As road crews worked Wednesday morning to clean up 8 to 10 inches of snow before bitter cold was expected to reach central Maine that night, Augusta’s homeless shelter was prepared to cover a rising need during winter weather.

Sloppy conditions also stymied morning commutes, closing and delaying courts and schools. The National Weather Service in Gray said up to 8 inches of snow could fall in Augusta, Skowhegan and Waterville, with some areas around Oxford getting up to 10 inches. At 10 a.m., areas of central and western Maine were still under a winter storm warning, while southern areas were under a hazardous weather outlook.

“(These conditions) make it more challenging for those who live outside to be able to survive,” said John Richardson, executive director of Augusta’s Bread of Life Ministries, on Wednesday.

He said demand in the winter is much higher than in other seasons. In August, the Kennebec Journal reported the waiting list for the shelter’s beds can top 60 families in the winter, compared to 35 during the summer.

On Wednesday morning, Richardson said, a man living in a cold, abandoned building in Gardiner was driven by a Gardiner police officer to the shelter.

“He kindly drove this young man to us to see if we could help,” he said. “(The man) is over to the shelter right now working with our staff; thankfully, we had a bed.”


Richardson said area police departments work closely with the shelter and have an eye out for those living outside during inclement weather.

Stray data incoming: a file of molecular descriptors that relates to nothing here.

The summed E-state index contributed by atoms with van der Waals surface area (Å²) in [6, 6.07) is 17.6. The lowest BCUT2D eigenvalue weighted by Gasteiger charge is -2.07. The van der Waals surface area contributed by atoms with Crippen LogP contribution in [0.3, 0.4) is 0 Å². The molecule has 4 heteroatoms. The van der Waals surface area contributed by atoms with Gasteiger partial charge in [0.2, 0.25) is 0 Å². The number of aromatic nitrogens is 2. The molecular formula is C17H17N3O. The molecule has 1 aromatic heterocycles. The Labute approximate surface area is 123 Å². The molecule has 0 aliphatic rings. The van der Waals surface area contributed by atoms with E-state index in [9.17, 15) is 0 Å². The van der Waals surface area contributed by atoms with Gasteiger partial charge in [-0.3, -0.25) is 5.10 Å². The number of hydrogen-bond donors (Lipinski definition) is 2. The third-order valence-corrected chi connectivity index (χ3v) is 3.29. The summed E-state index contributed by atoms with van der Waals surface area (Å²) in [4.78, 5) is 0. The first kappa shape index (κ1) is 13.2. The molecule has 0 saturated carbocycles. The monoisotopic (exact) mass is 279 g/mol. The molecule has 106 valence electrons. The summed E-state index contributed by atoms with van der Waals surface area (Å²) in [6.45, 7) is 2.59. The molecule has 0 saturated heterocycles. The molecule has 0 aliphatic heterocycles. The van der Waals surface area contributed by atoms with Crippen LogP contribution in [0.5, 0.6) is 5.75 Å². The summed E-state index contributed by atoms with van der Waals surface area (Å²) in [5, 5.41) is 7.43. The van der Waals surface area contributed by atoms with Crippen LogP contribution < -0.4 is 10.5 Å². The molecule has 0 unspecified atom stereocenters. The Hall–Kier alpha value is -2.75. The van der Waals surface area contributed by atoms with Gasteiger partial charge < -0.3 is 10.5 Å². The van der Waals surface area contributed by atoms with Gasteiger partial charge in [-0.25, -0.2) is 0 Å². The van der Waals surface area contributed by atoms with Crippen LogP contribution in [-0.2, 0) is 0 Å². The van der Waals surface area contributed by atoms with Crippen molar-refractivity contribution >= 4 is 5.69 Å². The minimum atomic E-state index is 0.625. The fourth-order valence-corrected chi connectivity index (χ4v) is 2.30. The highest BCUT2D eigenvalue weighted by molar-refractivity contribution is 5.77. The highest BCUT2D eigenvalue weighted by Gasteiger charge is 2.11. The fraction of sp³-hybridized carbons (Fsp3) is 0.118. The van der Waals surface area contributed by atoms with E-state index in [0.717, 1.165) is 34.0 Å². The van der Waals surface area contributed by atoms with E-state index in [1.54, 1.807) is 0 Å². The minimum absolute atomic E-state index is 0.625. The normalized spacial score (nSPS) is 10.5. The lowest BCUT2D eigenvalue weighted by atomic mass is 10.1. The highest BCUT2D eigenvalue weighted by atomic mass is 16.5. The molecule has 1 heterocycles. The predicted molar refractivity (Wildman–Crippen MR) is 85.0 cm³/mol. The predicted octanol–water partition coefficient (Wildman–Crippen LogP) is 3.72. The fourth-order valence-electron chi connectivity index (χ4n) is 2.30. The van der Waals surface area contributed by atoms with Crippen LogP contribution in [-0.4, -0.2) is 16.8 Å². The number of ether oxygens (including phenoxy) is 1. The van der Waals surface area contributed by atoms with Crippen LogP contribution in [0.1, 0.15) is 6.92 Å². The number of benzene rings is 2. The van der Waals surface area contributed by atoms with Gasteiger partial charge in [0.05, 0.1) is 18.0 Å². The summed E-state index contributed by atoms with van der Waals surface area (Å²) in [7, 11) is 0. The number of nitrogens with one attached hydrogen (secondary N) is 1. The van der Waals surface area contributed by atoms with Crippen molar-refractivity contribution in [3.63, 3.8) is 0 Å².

“Our local police departments are phenomenal,” he said. “They do a great job of checking places … they know where people live outside.”

Demand for beds has been a problem area for the shelter, which prompted Bread of Life to raise money for a large expansion to add 14 more beds to the shelter’s 26. That expansion is still under construction, according to Richardson.

He said the organization also has purchased bus tickets to get homeless people closer to their families and offers a number of low-price weekly rentals to those who need to a place to stay temporarily.

Representatives from Waterville’s Mid-Maine Homeless Shelter were not available for comment by press time.

Road conditions could worsen, as subzero wind chill and near-zero temperature were expected Wednesday night. Gardiner Public Works Director Tony Laplante said his crew was were working to get roads clear before the cold snap moves in. Late morning sun and temperature around freezing would be helpful, he said, but a small flurry with the cold front could complicate cleanup.


“Our goal now is to get the roads all slushed off,” LaPlante said. “There’s a chance for a snow squall attached to the (cold) front; we’re just trying to get everything bare and dry before that.”

Erskine Academy and the Mount Blue Regional School District were closed, while Waterville, and Skowhegan and Augusta schools had two-hour delays. The University of Maine at Augusta opened at noon and the University of Maine at Farmington opened at 1 p.m.

Area courts also were delayed. Augusta District Court and Somerset County Superior Court were delayed until 11, while Franklin County Superior Court opened at 10.

Sam Shepherd — 621-5666

Twitter: @SamShepME

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